Democracy on steady decline in Pakistan: Economist Intelligence Unit
ISLAMABAD, Feb 25: The fragile democracy is on a steady retreat in Pakistan despite the fact that the political government is nearing the completion of its term, says a fresh democracy index released by one of the most reputed publications in the world.
According to 10th edition of The Economist Intelligence Unit's Democracy Index, Pakistan has witnessed a consistent decline in democratic health for the last three years as the country’s score kept declining after 2014 when incidentally a sit-in was staged outside Pakistani Parliament for over four months.
The reputed British publication ranked 167 countries based on their score on a scale of 0 to 10 where 10 represents full democracy and 0 represents authoritarian regime. Pakistan which scored 4.26 last year is classified as hybrid democracy in the index. The Economist index comprises 60 indicators across five broad categories—electoral process and pluralism, functioning of government, political participation, democratic political culture and civil liberties.
After 2013 elections, Pakistan obtained 4.64 but the democracy score started declining after 2014. In 2015, the score dropped to 4.40 followed by a further decline in 2016 to 4.33. Last year, witnessed the lowest score for Pakistan with 4.26 which was only better than 2006 under the dictatorship of General (retd) Pervez Musharraf when the country obtained 3.92 scores.
Within Pakistan, political observers are also complaining that the space for democratic government is shrinking with increasingly assertive establishment and judiciary. The latest verdict by the Supreme Court of Pakistan barring former prime minister Nawaz Sharif from heading his ruling Pakistan Muslim League-Nawaz is also being considered a blow to democracy.
“The immediate implications may centre on the political future of one individual, but the judgment has the potential to be hugely disruptive to the democratic process itself,” writes a daily newspaper in its editorial on Friday.
Sharif, who was ousted in July last year through the Supreme Court verdict in the Panama Paper case, continuously complains of conspiracy against the democratic rule. Sharif, a three-time prime minister says efforts are being made to exclude him and his family from Pakistani politics in the guise of corruption cases. Sharif and his family are currently facing three corruption references in an accountability court where they have to appear almost on a daily basis.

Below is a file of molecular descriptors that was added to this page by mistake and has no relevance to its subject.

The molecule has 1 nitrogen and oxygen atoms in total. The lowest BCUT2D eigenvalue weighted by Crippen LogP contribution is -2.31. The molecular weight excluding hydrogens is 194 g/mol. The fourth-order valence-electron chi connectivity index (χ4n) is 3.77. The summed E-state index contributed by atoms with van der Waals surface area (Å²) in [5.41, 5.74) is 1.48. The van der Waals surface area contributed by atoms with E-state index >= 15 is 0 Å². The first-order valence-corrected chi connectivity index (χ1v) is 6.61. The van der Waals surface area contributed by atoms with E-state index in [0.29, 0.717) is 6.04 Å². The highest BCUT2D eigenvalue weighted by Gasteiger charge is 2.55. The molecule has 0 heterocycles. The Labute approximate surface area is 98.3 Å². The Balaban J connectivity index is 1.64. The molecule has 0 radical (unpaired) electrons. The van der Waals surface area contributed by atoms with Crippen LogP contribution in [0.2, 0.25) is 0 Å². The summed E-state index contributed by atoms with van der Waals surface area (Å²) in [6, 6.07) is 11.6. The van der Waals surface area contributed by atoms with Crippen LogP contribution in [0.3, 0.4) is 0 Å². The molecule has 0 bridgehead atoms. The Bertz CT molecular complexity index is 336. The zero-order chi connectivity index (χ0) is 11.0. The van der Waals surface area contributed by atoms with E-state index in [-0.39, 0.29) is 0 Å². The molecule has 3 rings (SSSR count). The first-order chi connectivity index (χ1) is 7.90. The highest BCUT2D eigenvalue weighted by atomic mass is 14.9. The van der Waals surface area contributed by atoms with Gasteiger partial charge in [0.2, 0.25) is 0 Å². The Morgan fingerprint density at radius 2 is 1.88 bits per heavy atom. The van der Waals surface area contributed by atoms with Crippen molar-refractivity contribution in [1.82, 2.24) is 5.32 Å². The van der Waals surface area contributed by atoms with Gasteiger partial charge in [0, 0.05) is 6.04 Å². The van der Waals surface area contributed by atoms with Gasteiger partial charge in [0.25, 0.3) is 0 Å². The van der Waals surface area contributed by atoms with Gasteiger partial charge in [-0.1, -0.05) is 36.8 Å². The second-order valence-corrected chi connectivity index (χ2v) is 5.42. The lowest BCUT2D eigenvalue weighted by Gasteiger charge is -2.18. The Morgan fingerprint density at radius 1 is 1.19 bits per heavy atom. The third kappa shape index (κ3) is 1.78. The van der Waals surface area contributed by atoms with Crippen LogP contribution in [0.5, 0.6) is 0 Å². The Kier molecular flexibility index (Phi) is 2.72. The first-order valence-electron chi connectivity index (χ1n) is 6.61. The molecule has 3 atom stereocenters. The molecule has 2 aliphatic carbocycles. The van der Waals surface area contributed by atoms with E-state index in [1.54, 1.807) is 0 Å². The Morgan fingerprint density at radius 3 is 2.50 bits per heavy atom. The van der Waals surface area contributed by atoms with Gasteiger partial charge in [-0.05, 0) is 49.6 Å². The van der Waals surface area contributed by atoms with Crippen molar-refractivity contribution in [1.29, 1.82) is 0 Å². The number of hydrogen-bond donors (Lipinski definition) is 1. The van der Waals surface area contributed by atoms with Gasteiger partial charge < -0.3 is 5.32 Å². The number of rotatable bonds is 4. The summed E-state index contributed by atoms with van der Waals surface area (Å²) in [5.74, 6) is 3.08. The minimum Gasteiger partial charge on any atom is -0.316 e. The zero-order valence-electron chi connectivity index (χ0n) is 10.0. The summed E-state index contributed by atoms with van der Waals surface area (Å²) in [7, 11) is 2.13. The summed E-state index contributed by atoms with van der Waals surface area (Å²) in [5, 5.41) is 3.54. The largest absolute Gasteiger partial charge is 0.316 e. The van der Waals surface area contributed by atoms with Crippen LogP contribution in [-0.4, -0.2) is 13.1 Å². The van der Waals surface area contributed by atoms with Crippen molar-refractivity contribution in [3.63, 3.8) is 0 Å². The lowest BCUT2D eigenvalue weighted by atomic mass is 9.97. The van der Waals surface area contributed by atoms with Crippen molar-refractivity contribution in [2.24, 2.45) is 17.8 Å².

He claims that anti-democratic forces are not willing to accept Parliament's supremacy even after the restoration of “democracy” in 2008. Soon after his decisive victory in 2013 elections, Prime Minister Nawaz Sharif had to face a massive movement launched jointly by Pakistan Tehreek-e-Insaf (PTI) chief Imran Khan and Pakistan Awami Tehrik (PAT) leader Allama Tahirul Qadri which culminated at 126-day sit-in at D-Chowk, demanding Prime Minister’s resignation.
Sharif’s close aides claimed that the move was supported by anti-democratic elements who were not happy with an assertive political government. The sit-in only ended after the APS terror attack in Peshawar which claimed lives of 132 schoolchildren. But the anti-Sharif movement continued after the sit-in and he had to fight a battle in the Supreme Court to prove that the 2013 vote was not rigged. The trial of former military ruler General (retd) Musharraf also became a point of contention. Finally the issue was resolved when Musharraf was allowed to leave the country.
After the emergence of Panama Papers in April 2015, the PTI again launched a move to overthrow Nawaz Sharif whose offshore companies were mentioned in the leaked papers. The case ended up in the Supreme Court which announced its verdict in July 2017. Sharif was disqualified by the apex court for not declaring his receivable salary in a Dubai based company Capital FZE, owned by his son. The verdict was hailed as landmark by Imran Khan and other opposition parties but the ruling party complained that a democratic prime minister has been shown the door through a “judicial coup”. A Joint Investigation Team (JIT) formed by the apex court to probe allegations of corruption against Nawaz Sharif was also criticised for political victimisation.
Even before the Sharif disqualification, democratic government did not have a smooth sailing as it had to sacrifice its minister for information over Dawn NewsLeak which refers to a story published in a newspaper. A strong notice was taken of the publication of the story and under immense pressure PML-N had to sack its minister Pervaiz Rashid for his “failure” to stop publication of the story. Adviser to Prime Minister on Foreign Affairs Tariq Fatemi was also sacked for his alleged role in Dawn NewsLeak. Earlier, another Senator Mushahidullah Khan was also dismissed by Sharif for his controversial interview.